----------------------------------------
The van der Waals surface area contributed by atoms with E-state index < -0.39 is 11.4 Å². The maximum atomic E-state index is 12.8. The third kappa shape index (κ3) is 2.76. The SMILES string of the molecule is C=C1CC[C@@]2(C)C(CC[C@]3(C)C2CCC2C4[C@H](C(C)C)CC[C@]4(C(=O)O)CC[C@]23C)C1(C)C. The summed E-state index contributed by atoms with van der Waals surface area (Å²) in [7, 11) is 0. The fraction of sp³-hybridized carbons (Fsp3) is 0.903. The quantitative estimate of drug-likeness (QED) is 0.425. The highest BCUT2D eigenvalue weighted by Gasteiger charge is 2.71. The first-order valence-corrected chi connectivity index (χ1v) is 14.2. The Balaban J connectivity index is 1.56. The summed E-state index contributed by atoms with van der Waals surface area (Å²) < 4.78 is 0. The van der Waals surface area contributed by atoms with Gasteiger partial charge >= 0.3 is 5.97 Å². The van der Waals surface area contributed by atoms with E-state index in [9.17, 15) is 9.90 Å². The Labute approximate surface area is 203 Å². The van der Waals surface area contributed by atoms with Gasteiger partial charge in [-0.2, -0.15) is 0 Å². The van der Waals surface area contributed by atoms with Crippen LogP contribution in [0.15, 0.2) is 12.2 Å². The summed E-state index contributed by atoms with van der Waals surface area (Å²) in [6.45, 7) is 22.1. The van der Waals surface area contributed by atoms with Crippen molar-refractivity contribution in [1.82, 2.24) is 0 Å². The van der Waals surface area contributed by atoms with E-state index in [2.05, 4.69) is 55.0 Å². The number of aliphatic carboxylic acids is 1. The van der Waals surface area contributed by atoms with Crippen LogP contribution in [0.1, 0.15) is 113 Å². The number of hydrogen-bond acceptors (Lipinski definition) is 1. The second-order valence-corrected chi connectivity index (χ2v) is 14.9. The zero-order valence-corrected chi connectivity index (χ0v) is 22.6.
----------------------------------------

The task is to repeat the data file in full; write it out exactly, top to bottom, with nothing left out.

The van der Waals surface area contributed by atoms with E-state index < -0.39 is 11.4 Å². The maximum atomic E-state index is 12.8. The third kappa shape index (κ3) is 2.76. The SMILES string of the molecule is C=C1CC[C@@]2(C)C(CC[C@]3(C)C2CCC2C4[C@H](C(C)C)CC[C@]4(C(=O)O)CC[C@]23C)C1(C)C. The summed E-state index contributed by atoms with van der Waals surface area (Å²) in [7, 11) is 0. The fraction of sp³-hybridized carbons (Fsp3) is 0.903. The quantitative estimate of drug-likeness (QED) is 0.425. The highest BCUT2D eigenvalue weighted by Gasteiger charge is 2.71. The first-order valence-corrected chi connectivity index (χ1v) is 14.2. The Balaban J connectivity index is 1.56. The summed E-state index contributed by atoms with van der Waals surface area (Å²) < 4.78 is 0. The van der Waals surface area contributed by atoms with Gasteiger partial charge >= 0.3 is 5.97 Å². The van der Waals surface area contributed by atoms with E-state index in [9.17, 15) is 9.90 Å². The Labute approximate surface area is 203 Å². The van der Waals surface area contributed by atoms with Gasteiger partial charge in [-0.2, -0.15) is 0 Å². The van der Waals surface area contributed by atoms with Crippen LogP contribution in [0.15, 0.2) is 12.2 Å². The summed E-state index contributed by atoms with van der Waals surface area (Å²) in [6.45, 7) is 22.1. The van der Waals surface area contributed by atoms with Crippen molar-refractivity contribution in [1.82, 2.24) is 0 Å². The van der Waals surface area contributed by atoms with E-state index in [2.05, 4.69) is 55.0 Å². The number of aliphatic carboxylic acids is 1. The van der Waals surface area contributed by atoms with Crippen LogP contribution in [0.1, 0.15) is 113 Å². The number of hydrogen-bond acceptors (Lipinski definition) is 1. The second-order valence-corrected chi connectivity index (χ2v) is 14.9. The zero-order valence-corrected chi connectivity index (χ0v) is 22.6.